Sunday, July 12, 2020

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Moab, UT

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    Local governments’ bold moves in 2019

    Featured Stories

    Tales of Trails: Savor spectacular views from thrilling Shafer Trail

    In the 1890s, Moab pioneer brothers Frank M. And John S. Shafer developed the route from what had been a Native American pathway connecting what is now Canyonlands National Park to the river below.

    At 99, Moab man is knighted by France

    “The French people will never forget his courage and devotion to the great cause of freedom,”

    Leaving Guatemala, Part 4: ‘A year in the land of eternal spring’

    Though I planned to return someday, whether as a Peace Corps volunteer or not, this experience proved that even the best-laid plans go awry.

    Leaving Guatemala, Part 3: Sudden departure came with painful goodbyes

    Men donned wooden masks and numerous layers of sweatshirts and ponchos then proceeded to hit each other with whips as they danced around the town square.

    Leaving Guatemala Part 2: There wasn’t enough time to say goodbye

    To say I woke up on the Monday morning of the evacuation...
    Doug McMurdo
    Doug McMurdo
    Editor Doug McMurdo reports on news out of the Moab City Center, tourism, courts, change of government and more.

    The Times-Independent had a reporter at every regular city and county council meeting in 2019. We won’t alter the game plan in 2020. It’s too important to ignore, because the problems our elected officials face can be seemingly insurmountable.

    doug mcmurdo
    Doug McMurdo

    Is it too late to build a bypass to divert big trucks and anyone else not stopping in Moab? How do we protect resources when two or three million visitors a year flush toilets, shower, generate trash, and drive on roads?

    How do we create the infrastructure to support all those tourists? Where do we find the balance between welcoming them and mitigating their impacts?

    Some stories are one and done. Others deserve a three- or four-part series. And still others never go away; they just evolve, like life itself.

    The myriad challenges of providing services in Moab and Grand County forced local governments to take aggressive steps in 2019, from establishing a new zoning overlay to incentivize the construction of higher density affordable housing, to implementing controversial moratoria on new overnight lodging developments, to the monumental task of crafting a new form of county government.

    The county council’s housing overlay has been a smashing success if the number of projects now in the pipeline are any indication. But the city council’s Planned Affordable Development ordinance has not gained traction at all, due in large part to these three reasons: Opposition from current homeowners who don’t want to see high-density projects change the character of their neighborhoods, a critically limited amount of buildable land, and parcels that are considerably more expensive than what can be found in unincorporated Grand County.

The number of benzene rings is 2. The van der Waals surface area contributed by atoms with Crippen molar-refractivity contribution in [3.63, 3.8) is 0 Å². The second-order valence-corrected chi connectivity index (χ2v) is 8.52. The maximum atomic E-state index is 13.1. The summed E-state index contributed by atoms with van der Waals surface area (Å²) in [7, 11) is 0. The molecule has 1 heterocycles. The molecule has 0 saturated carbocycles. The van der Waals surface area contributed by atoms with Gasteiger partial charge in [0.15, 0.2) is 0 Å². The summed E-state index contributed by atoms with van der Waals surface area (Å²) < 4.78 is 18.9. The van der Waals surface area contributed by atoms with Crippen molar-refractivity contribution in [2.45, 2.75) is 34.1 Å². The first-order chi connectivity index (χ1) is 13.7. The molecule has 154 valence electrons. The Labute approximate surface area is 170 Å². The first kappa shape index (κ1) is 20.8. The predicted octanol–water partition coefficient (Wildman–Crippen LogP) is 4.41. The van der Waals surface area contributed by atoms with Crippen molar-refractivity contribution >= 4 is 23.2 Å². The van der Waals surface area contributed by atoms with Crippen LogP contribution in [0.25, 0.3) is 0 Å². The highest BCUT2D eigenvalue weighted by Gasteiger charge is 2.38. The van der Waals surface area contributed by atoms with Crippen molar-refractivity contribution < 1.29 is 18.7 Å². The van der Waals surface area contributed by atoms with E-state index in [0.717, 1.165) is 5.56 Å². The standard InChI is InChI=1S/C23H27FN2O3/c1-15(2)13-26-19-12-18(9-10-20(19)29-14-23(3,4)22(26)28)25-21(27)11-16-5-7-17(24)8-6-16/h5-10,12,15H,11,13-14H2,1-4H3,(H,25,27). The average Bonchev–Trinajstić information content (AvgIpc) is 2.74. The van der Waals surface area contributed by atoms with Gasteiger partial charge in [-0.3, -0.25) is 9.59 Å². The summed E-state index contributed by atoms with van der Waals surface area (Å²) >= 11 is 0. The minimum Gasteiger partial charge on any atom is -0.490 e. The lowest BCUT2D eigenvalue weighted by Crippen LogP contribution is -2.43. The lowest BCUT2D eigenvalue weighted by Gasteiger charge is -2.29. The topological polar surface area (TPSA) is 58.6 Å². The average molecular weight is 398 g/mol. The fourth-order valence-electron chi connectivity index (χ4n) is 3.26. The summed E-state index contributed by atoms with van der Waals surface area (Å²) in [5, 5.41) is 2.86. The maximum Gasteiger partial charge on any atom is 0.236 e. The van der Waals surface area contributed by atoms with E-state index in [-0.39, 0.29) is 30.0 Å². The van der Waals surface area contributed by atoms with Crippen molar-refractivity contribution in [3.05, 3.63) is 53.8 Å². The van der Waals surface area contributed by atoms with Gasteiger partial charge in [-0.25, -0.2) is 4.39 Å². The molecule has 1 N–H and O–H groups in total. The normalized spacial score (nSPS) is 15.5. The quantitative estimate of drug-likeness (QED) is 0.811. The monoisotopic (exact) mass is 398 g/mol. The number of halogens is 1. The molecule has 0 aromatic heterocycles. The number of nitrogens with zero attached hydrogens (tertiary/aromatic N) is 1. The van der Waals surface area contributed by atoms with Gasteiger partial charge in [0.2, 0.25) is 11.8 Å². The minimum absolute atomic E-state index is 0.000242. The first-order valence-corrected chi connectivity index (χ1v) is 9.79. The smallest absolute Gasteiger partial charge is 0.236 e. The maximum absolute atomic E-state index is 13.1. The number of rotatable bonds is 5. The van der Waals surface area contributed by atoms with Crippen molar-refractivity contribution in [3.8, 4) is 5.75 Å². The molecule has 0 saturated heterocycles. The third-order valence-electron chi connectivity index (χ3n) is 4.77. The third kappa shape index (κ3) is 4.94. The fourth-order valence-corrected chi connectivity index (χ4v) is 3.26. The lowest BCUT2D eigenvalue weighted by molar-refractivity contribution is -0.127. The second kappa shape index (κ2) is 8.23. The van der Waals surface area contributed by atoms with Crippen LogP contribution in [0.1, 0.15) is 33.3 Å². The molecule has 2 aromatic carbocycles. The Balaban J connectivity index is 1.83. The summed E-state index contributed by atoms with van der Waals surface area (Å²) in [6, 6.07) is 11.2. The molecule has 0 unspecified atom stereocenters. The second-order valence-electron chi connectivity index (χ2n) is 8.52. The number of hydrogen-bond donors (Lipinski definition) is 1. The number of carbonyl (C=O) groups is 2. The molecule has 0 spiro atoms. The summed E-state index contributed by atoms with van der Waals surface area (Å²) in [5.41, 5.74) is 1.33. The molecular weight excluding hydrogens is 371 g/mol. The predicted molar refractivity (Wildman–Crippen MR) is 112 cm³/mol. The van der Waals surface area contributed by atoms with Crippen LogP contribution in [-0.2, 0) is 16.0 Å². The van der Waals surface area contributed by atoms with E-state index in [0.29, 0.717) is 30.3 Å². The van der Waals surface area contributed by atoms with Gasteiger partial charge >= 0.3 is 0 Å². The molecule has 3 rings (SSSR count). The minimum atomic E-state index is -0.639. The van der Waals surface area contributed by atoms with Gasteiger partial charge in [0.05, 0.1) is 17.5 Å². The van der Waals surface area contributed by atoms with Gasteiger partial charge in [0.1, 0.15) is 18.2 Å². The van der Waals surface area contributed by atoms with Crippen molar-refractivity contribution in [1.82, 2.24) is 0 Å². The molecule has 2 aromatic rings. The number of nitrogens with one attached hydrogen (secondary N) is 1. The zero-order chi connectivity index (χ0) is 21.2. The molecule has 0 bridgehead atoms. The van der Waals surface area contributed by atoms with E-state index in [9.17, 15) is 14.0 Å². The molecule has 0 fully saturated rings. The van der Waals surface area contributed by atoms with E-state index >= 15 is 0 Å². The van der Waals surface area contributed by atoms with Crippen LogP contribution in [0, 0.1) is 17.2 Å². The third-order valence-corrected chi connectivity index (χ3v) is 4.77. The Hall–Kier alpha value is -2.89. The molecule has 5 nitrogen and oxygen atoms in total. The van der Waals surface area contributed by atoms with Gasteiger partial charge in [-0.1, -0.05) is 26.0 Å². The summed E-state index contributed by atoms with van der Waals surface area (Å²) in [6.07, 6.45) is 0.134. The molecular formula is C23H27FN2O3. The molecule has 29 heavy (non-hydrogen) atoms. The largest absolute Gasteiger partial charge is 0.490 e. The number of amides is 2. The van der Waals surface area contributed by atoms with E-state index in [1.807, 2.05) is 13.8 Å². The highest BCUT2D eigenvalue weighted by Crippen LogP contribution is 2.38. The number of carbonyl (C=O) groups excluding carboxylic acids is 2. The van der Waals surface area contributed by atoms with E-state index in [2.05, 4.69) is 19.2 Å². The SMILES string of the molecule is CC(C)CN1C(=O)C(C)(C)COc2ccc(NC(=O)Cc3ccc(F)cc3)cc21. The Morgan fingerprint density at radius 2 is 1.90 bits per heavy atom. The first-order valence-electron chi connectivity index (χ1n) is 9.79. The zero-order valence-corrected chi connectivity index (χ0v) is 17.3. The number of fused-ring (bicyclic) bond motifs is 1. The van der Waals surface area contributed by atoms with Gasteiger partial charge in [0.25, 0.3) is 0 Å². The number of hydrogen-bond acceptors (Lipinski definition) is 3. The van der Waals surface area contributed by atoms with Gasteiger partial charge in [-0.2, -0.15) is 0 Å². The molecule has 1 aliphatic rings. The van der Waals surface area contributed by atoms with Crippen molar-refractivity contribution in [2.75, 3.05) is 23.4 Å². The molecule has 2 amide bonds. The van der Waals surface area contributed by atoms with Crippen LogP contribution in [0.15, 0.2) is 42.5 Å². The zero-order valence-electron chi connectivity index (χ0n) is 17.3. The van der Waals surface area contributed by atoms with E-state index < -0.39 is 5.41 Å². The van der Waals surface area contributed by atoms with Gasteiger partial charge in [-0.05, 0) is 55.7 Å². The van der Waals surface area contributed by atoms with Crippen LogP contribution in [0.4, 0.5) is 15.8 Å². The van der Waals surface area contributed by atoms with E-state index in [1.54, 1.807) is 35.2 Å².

The obvious cause and effect that prompted local officials to pursue the moratoria and think way outside of the affordable housing box is a booming tourism economy that brings in tons of tourists and rivers of revenue. But the hospitality industry doesn’t pay the best wages, certainly not enough for most workers to rent a home for their families, much less buy one.

    And all those tourists with all their dollars inspire hoteliers to invest in Moab, but not too many homebuilders – and not too many other types of businesses that a bustling city and county needs.

    The current county council will exist for two more years. Candidates for the five seats open in 2020 will run for two years instead of the traditional four before the new form of government begins in January 2023. Voters will decide the next form of government. If they approve what the hard-working Grand County Change in Form of Government Study Committee has created, it will be a partisan, five-person council that handles legislative matters and a manager who has executive authority. Elections will be at-large.

    If they reject the study committee’s work, the county will be governed by a three-person commission, which will have both legislative and executive powers.

    While the committee’s work is finished, pending Grand County Attorney Christina Sloan’s review, the coming change in government is a subject that will undoubtedly be discussed for at least the first 11 months of 2020.

    Equally certain is that the county and city will continue to wrestle with overnight lodging. There are more overnight units, about 4,500, than residential units in Grand County, and that figure is going to get even more lopsided. The number of projects already in the pipeline and are exempt from the moratoria will increase the number of units by 38 percent.

    The number of tourists and how to accommodate them without driving ourselves crazy is also a problem that has no solution in sight. From degrading the tourist experience at too-crowded Arches National Park to degrading the locals’ experience everywhere else, the congestion can be overwhelming at times.

    It’s in our DNA to criticize the government, and oftentimes that criticism is well earned. But nobody can say the elected officials here are kicking any cans down the road. Some bold steps were taken in 2019. I don’t expect things to be any different in 2020.

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